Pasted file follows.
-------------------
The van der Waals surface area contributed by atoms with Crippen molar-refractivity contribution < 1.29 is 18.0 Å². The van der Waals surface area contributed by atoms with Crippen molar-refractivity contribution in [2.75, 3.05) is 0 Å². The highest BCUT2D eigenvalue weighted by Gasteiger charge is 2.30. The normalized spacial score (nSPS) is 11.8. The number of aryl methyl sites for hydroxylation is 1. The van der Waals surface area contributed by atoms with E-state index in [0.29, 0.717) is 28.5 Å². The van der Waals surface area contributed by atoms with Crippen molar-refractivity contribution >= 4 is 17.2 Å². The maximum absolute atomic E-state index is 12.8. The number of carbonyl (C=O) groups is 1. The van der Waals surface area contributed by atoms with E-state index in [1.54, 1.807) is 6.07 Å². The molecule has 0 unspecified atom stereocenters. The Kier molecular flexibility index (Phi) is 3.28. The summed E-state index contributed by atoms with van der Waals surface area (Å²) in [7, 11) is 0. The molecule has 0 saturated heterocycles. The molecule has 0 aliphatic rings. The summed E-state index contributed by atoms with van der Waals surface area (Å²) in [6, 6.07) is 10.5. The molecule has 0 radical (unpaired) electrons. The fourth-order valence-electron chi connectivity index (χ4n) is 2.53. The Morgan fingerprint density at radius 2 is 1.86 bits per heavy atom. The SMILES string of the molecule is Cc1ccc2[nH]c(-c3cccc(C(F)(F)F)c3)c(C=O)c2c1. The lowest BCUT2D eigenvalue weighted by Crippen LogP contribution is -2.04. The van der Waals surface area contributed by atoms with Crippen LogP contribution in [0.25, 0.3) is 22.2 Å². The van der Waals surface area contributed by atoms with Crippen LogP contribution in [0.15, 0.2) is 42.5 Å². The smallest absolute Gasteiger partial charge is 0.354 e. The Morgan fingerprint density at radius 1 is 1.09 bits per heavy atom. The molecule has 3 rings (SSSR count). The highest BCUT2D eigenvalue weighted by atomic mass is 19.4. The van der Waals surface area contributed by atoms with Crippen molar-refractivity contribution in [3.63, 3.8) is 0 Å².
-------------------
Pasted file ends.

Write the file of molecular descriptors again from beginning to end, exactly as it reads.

The van der Waals surface area contributed by atoms with Crippen molar-refractivity contribution < 1.29 is 18.0 Å². The van der Waals surface area contributed by atoms with Crippen molar-refractivity contribution in [2.75, 3.05) is 0 Å². The highest BCUT2D eigenvalue weighted by Gasteiger charge is 2.30. The normalized spacial score (nSPS) is 11.8. The number of aryl methyl sites for hydroxylation is 1. The van der Waals surface area contributed by atoms with E-state index in [0.29, 0.717) is 28.5 Å². The van der Waals surface area contributed by atoms with Crippen molar-refractivity contribution >= 4 is 17.2 Å². The maximum absolute atomic E-state index is 12.8. The number of carbonyl (C=O) groups is 1. The van der Waals surface area contributed by atoms with E-state index in [1.54, 1.807) is 6.07 Å². The molecule has 0 unspecified atom stereocenters. The Kier molecular flexibility index (Phi) is 3.28. The summed E-state index contributed by atoms with van der Waals surface area (Å²) in [7, 11) is 0. The molecule has 0 saturated heterocycles. The molecule has 0 aliphatic rings. The summed E-state index contributed by atoms with van der Waals surface area (Å²) in [6, 6.07) is 10.5. The molecule has 0 radical (unpaired) electrons. The fourth-order valence-electron chi connectivity index (χ4n) is 2.53. The Morgan fingerprint density at radius 2 is 1.86 bits per heavy atom. The SMILES string of the molecule is Cc1ccc2[nH]c(-c3cccc(C(F)(F)F)c3)c(C=O)c2c1. The lowest BCUT2D eigenvalue weighted by Crippen LogP contribution is -2.04. The van der Waals surface area contributed by atoms with Crippen LogP contribution in [0.25, 0.3) is 22.2 Å². The van der Waals surface area contributed by atoms with Crippen LogP contribution in [0.15, 0.2) is 42.5 Å². The smallest absolute Gasteiger partial charge is 0.354 e. The Morgan fingerprint density at radius 1 is 1.09 bits per heavy atom. The molecule has 3 rings (SSSR count). The highest BCUT2D eigenvalue weighted by atomic mass is 19.4. The van der Waals surface area contributed by atoms with Crippen molar-refractivity contribution in [3.63, 3.8) is 0 Å².